1/07/2010

Clusters of Autism in CA: Better Educated Parents Are the Common Denominator

In this month's Autism Research journal, Van Meter, Christiansen, Delwiche, Azari, Carpenter, and Hertz-Picciotto looked at whether it was possible that prenatal environmental exposures were responsible for an increased autism incidence. What they found was that the autism clusters they identified were not associated with any environmental exposures but were related to parental education levels (and note that we're talking about a researcher on a study from last year that drew some heat for having a press release that was substantially different from the actual study's conclusions-- see here for an interview with Hertz-Picciotto that addresses the discrepancy).

MedPage Today has an audio interview with Hertz- Picciotto and an accompanying article explaining why people living in these cluster areas should not be worried that it means they are at increased risk for autism in their children, as well as to why this would appear to be an artifact of better reporting rather than a true disparity in the number of autism cases across the population.

While all this is well and truly interesting, I found other things in the study to be of specific interest, especially based on the way that the folks at AoA and the like attached themselves to last year's study by Hertz-Picciotto and Delwiche, which concluded:
"In summary, the incidence of autism rose 7- to 8-fold in California from the early 1990s through the present. Quantitative analysis of the changes in diagnostic criteria, the inclusion of milder cases, and an earlier age at diagnosis during this period suggests that these factors probably contribute 2.2-, 1.56-, and 1.24-fold increases in autism, respectively, and hence cannot fully explain the magnitude of the rise in autism. Differential migration also likely played a minor role, if any. Wider awareness, greater motivation of  parents to seek services as a result of expanding treatment options, and increased funding may each have contributed, but documentation or quantification of these effects is lacking. With no evidence of a leveling off, the possibility of a true increase in incidence deserves serious consideration."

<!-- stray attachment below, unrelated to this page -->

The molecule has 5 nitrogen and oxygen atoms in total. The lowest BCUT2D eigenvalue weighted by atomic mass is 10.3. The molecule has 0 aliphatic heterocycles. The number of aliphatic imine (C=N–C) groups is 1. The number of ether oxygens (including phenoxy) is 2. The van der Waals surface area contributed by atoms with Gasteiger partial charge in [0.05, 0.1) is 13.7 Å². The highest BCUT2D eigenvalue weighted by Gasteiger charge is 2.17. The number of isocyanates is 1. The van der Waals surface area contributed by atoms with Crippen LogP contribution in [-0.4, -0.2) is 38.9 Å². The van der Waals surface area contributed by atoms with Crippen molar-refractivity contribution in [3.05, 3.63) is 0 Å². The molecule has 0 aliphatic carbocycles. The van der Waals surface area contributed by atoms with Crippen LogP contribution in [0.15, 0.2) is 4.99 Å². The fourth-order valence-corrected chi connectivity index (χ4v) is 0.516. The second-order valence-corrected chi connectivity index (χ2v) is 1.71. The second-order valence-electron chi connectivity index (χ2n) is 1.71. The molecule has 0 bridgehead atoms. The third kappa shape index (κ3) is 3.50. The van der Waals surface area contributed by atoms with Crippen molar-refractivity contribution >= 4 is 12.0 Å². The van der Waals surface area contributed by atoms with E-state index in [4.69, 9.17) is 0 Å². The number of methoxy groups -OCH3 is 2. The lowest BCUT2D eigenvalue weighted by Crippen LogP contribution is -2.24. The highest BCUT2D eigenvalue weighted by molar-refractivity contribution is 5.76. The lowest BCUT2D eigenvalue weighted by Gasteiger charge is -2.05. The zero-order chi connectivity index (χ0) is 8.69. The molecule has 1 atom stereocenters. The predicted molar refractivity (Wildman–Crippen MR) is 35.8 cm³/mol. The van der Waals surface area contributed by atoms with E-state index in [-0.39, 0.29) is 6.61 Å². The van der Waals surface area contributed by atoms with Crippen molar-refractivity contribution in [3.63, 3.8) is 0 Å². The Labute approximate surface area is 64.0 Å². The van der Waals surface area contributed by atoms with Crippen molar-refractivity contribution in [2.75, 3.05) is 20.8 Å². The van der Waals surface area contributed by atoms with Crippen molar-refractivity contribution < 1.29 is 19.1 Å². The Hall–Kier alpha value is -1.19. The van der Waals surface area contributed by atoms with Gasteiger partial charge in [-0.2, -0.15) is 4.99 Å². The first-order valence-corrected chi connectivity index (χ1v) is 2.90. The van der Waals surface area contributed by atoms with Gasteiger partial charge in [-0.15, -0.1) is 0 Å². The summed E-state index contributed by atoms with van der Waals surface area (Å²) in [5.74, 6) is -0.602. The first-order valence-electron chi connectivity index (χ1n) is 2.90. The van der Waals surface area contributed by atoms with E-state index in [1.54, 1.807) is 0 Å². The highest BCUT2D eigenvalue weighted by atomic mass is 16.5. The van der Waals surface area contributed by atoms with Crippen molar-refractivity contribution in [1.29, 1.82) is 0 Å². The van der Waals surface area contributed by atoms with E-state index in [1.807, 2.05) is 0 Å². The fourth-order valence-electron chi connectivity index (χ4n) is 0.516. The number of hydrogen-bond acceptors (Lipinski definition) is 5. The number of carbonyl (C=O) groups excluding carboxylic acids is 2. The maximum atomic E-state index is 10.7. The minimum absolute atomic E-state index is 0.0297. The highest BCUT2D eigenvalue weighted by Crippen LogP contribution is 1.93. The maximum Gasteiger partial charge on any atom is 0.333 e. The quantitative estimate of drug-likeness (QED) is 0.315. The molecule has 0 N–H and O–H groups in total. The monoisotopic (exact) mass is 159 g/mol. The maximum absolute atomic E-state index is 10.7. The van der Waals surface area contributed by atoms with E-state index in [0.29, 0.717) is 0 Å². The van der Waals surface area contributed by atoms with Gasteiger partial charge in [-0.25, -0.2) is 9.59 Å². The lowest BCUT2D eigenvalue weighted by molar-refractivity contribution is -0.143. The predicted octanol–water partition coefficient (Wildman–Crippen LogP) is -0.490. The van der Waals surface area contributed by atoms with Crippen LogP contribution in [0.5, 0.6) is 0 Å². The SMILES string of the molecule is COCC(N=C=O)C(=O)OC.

A careful reading of the actual study notes that the inflammatory rhetoric of those who used the press release as a testament to the epidemic of autism is not warranted. Joseph at Natural Variation examines the discrepancies in the press release, noting that it is off the mark of what the actual study found. Hertz-Picciotto addresses it, as well, with Lisa Jo Rudy:
"The relationship to the investigation of environmental causes is not the subject of the paper, and the press release did go somewhat astray. Here is the connection, in the big picture: as we pare away, one by one, the artifacts (changes in definition, inclusion of milder cases, and earlier age at diagnosis, each of which contributes to or reflects 'better ascertainment' or 'greater awareness'), we are not yet able to explain all of the rise. I don't know how much of it is due to a true increase in cases, and in fact, nobody does."
I'm sure that it's no surprise to anyone that AoA might misread something. Look what they're doing with the new consensus reports from Pediatrics. And notice that once again, another day passes with no mention of the Zakh Price story, not even to ask loyal supporters to donate to Carole Reynolds so that she can get her grandson the legal support he needs to face this court hearing. But I digress.


In this study, "The Rise in Autism and the Role of Age at Diagnosis" from 2009, we have language discussing the dramatic increase in autism since the 1990s, noting that for the 2000-2001 birth cohorts, that the prevalence of autism in California was .4%  or 1 in 250 (40 in 10,0000 and not including all ASDs). And yet, in this month's study, cowritten in part by these two same researchers, we have language which downplays the idea of autism as an epidemic while still noting the 40 in 10,000 prevalence of autism. Yet here, in this study (Van Meter et al., 2010), the magnitude of the numbers is not attended to.  Indeed, the authors in the present study note that autism "is sufficiently rare that, e.g. two siblings with autism could constitute a highly significant spatial cluster in a certain CDT" (p.2). Where did the intensity of Hertz-Picciotto and Delwiche(2009')s "major public health and educational concern" go? And isn't it interesting that AoA mentions this latest study not at all. Hmmm.

References:

Hertz-Picciotto, & Delwiche, L. "The Rise in Autism and the Role of Age at Diagnosis." Epidemiology:
2009, 20:1; 84-90.
 
Van Meter KC, et al "Geographic distribution of autism in California: A retrospective birth cohort analysis" Autism Res 2010; 3: 1–11. (links to abstract, can provide actual study via email)

1 comment:

Joseph said...

I'm glad to see that Dr. H-P corrected the press release. It was quite appalling.

Note, however, that she mentions awareness as one of the artifacts. H-P et al. (2009) did not quantify the impact of awareness at all. I do think there are ways to do that.